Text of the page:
A Controversial Archbishop
Note: Alojzije Viktor Stepinac (1898 – 1960) started out as a Croatian cardinal and ended up as the Archbishop of Zagreb. He served as Archbishop during World War II. On the one hand, he had close associations with the Ustaše (Croatian fascists), but on the other hand, he publicly protested the persecution of the Jews. Pope John Paul II had him beautified, the first step towards sainthood in the Catholic church.
Zagreb June 7, 2000
I spent most of yesterday walking around the city. Zagreb is not nearly so touristed as Prague. Of course, there really isn’t as much to see. It was a gray day, a little chilly with the constant threat of rain. In Balkan Ghosts the author claims that is the weather that best suits Zagreb. I don’t think I agree. Zagreb has colors and beautiful architecture just like any other European city. Unfortunately a lot of it is falling apart and in need of renovation.
Workers are fixing up Zagreb Cathedral right now. It’s quite interesting, I think it might be Stepinac Cathedral by the next time I see it. The front features a gigantic portrait of Archbishop Stepinac. Inside his resting place is no longer marked by just a simple tomb. Right in the middle of the cathedral is a monstrous monument of the sort with a statue likeness of Stepinac within a glass coffin. People pray to this monument. I found the entire display to be controversially disturbing.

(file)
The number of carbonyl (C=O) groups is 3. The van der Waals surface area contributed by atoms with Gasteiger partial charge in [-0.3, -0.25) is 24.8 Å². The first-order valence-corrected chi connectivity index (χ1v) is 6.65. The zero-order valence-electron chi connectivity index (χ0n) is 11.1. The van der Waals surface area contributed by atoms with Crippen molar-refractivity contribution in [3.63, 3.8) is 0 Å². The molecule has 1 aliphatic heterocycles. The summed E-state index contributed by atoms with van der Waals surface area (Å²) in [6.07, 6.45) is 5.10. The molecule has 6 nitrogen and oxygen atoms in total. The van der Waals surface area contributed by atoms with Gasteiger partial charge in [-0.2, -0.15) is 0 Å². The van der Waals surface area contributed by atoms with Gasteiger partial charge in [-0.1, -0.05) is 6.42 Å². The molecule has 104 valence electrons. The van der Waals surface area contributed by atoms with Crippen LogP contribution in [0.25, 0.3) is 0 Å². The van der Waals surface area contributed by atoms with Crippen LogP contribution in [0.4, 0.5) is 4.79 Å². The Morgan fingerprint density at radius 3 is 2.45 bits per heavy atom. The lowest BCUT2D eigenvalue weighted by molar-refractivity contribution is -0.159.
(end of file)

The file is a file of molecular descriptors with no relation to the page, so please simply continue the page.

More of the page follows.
I had a conversation with a Croat I met at the hostel, Marko, about Stepinac. He got defensive. “You don’t think Stepinac warrants so much honor?”
No, I don’t, but I didn’t want to get into an argument, so I said mildly, “You usually don’t see such big displays for ordinary cardinals.”
“Stepinac wasn’t exactly an ordinary cardinal,” Marko snapped.
True, most cardinals do not preside over racial massacres. Wise enough not to point this out, I remarked, “Well, you usually only see it for saints.”
Marko – an Aussie-born Croat, by the way, visiting his “homeland” for the first time – floored me by stating Stepinac would likely be named as a saint since the current pope [Polish-born Pope John Paul II] had beautified him. I changed the subject: to my mind, the beautification has to be a political statement since Stepinac had done nothing to warrant sainthood. Mother Theresa he wasn’t.
After my conversation with Marko, I wandered around Zagreb a bit more, but it was too chilly to just enjoy the day. So, I went in search of a movie theater I had seen earlier. I couldn't find it, but I did find a shop selling one of the wines my Croatian friend had recommended to me. Graševina. I didn't think I 'd like it, but it was actually quite delicious, tart and rich.